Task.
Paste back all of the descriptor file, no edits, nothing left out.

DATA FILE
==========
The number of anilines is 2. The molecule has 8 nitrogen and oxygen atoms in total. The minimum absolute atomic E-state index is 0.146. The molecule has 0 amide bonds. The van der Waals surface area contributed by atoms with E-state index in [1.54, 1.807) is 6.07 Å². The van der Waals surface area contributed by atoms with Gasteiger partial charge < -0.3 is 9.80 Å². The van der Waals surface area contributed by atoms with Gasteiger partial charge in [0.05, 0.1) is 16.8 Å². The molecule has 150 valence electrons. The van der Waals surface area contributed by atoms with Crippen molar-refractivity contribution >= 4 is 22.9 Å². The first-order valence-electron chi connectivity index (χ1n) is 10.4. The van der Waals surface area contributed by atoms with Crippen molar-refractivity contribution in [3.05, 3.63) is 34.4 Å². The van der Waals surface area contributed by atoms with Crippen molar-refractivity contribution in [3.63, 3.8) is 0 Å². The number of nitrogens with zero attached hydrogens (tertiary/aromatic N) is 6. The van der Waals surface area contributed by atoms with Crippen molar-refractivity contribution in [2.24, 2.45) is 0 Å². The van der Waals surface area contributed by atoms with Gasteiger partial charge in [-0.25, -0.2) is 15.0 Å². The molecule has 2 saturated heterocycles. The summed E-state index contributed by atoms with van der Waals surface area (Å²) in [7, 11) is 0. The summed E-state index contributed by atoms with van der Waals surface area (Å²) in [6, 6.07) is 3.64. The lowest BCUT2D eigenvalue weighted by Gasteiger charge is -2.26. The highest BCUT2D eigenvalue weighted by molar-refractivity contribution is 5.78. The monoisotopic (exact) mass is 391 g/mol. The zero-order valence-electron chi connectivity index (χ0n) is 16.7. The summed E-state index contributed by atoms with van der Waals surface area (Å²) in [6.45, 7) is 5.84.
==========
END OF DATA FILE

The number of anilines is 2. The molecule has 8 nitrogen and oxygen atoms in total. The minimum absolute atomic E-state index is 0.146. The molecule has 0 amide bonds. The van der Waals surface area contributed by atoms with E-state index in [1.54, 1.807) is 6.07 Å². The van der Waals surface area contributed by atoms with Gasteiger partial charge < -0.3 is 9.80 Å². The van der Waals surface area contributed by atoms with Gasteiger partial charge in [0.05, 0.1) is 16.8 Å². The molecule has 150 valence electrons. The van der Waals surface area contributed by atoms with Crippen molar-refractivity contribution >= 4 is 22.9 Å². The first-order valence-electron chi connectivity index (χ1n) is 10.4. The van der Waals surface area contributed by atoms with Crippen molar-refractivity contribution in [3.05, 3.63) is 34.4 Å². The van der Waals surface area contributed by atoms with Crippen molar-refractivity contribution in [3.63, 3.8) is 0 Å². The number of nitrogens with zero attached hydrogens (tertiary/aromatic N) is 6. The van der Waals surface area contributed by atoms with Crippen molar-refractivity contribution in [2.24, 2.45) is 0 Å². The van der Waals surface area contributed by atoms with Gasteiger partial charge in [-0.25, -0.2) is 15.0 Å². The molecule has 2 saturated heterocycles. The summed E-state index contributed by atoms with van der Waals surface area (Å²) in [7, 11) is 0. The summed E-state index contributed by atoms with van der Waals surface area (Å²) in [6, 6.07) is 3.64. The lowest BCUT2D eigenvalue weighted by Gasteiger charge is -2.26. The highest BCUT2D eigenvalue weighted by molar-refractivity contribution is 5.78. The monoisotopic (exact) mass is 391 g/mol. The zero-order valence-electron chi connectivity index (χ0n) is 16.7. The summed E-state index contributed by atoms with van der Waals surface area (Å²) in [6.45, 7) is 5.84.